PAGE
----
Ram Ganesh Gadkari was born on 26 May 1885 in a Kayastha Prabhu family at Ganadevi in the Navsari District of the former Baroda State which at present forms part of the Surat district of Gujarat. The Kayastha Prabhus are Kshatriyas. Gadkari’s father, Ganesh, was in the Baroda State service. The family was a lower middle-class one. Ram had two brothers, one older and one younger. His father Ganesh died when Ram was only ten. His mother Saraswatibai with her three sons came to Karjat in Kolaba district. For the English education of her sons Saraswatibai came to Poona with them. Owing to poverty, Ram had to take up odd jobs. He passed the Matriculation in 1904 as an external student. He failed in the first-year college examination which he managed to pass five or six years later. He worked in the Kirloskar Natak Mandali’s dramatic troupe as a teacher of boys (1905- 09). Thereafter he worked on the editorial staff of the Poona daily, the Dayanaprakash for eighteen months.

He avidly read Marathi and English dramas and poems. While working in the Dramatic Company he came in contact with reputed Marathi drama-writers. He started to write poems, dramas and humorous essays in 1911, and in six yean he achieved topmost popularity and fame. His poems were published under the pseudonym ‘Govindraja’ and humorous essays under the pseudonym ‘Balakram’. Both were hailed with admiration by the public. His long poem ‘Murali’, depicting Krishna-Radha love, was the best. In his humorous essays he exposed to ridicule the prevalent social evils. His first drama, ‘Prema-Sanyasa’ (1911), dealt with the problem of re-marriage; and his second, ‘Punya-Prabhava’ (1913), highlighted wife’s faithfulness. His ‘Ekacha Pyala’ (only one glass) which came out in 1917 was on the evil of drinking and secured greatest popularity. His next drama, ‘Bhava Bandhana’ (1918), was of a mediocre quality. Two more dramas, ‘Raja-Sanyasa’ and ‘Vedya- cha Bazar’, which he had started to write remained unfinished.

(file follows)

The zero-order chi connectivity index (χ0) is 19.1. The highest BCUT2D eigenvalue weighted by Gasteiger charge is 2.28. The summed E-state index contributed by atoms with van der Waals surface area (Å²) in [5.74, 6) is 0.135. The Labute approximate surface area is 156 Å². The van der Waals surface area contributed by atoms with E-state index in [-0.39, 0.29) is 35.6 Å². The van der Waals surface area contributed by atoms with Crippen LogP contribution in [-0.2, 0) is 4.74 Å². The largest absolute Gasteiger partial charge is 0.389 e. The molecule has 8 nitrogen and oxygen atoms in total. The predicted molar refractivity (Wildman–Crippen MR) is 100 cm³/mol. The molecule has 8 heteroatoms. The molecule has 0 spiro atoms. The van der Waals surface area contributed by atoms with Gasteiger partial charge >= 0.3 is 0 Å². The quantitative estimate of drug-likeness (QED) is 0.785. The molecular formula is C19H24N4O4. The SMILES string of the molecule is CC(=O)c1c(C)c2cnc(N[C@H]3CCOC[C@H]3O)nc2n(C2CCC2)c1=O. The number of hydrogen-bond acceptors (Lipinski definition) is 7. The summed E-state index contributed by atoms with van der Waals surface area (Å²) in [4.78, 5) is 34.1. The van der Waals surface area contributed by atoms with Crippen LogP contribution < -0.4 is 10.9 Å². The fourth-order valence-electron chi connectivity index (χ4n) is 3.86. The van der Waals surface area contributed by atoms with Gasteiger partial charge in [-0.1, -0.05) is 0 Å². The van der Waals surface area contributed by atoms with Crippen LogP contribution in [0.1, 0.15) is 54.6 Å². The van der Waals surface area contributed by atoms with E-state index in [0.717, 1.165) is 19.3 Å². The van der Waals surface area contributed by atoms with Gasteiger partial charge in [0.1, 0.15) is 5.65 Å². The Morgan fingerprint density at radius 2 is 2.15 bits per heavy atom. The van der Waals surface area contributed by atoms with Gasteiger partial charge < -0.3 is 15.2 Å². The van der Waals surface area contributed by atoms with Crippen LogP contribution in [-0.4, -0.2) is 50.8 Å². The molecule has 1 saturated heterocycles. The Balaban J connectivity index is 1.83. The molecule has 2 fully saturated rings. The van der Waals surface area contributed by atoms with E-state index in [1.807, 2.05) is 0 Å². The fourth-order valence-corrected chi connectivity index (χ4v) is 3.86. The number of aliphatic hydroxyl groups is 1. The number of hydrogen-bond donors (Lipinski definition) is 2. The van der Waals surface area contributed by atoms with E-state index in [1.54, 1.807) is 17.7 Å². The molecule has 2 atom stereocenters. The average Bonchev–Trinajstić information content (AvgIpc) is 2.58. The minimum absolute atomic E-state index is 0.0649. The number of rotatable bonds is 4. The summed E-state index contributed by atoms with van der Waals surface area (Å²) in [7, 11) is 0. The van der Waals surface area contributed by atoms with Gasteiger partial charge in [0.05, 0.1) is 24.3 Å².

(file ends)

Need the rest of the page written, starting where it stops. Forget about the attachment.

‘Ekacha Pyala’ was staged 259 times in ten years after his death and gave the Dramatic Company an income of two lakhs and thirty- four thousand rupees.

        He was self-centred and easy-going. He married two wives, Sitabai (1904) and Ramabai (1917). Though a nationalist and a reformer, he never stirred out of his literary field. Several prominent writers after him became his devotees and published many of his works. Gadkari’s contribution to literature has been admiringly reviewed in several publications. No other Marathi writer has been so much written about. He died (23 January 1919) when he was barely thirty-four and did not survive to enjoy this wide popularity.


(C. B. Khairmoday) G. V. Ketkar



Reference: DICTIONARY OF NATIONAL BIOGRAPHY – Vol 2 edited by S. P. Sen – Institute of Historical Studies – Calcutta - 1972

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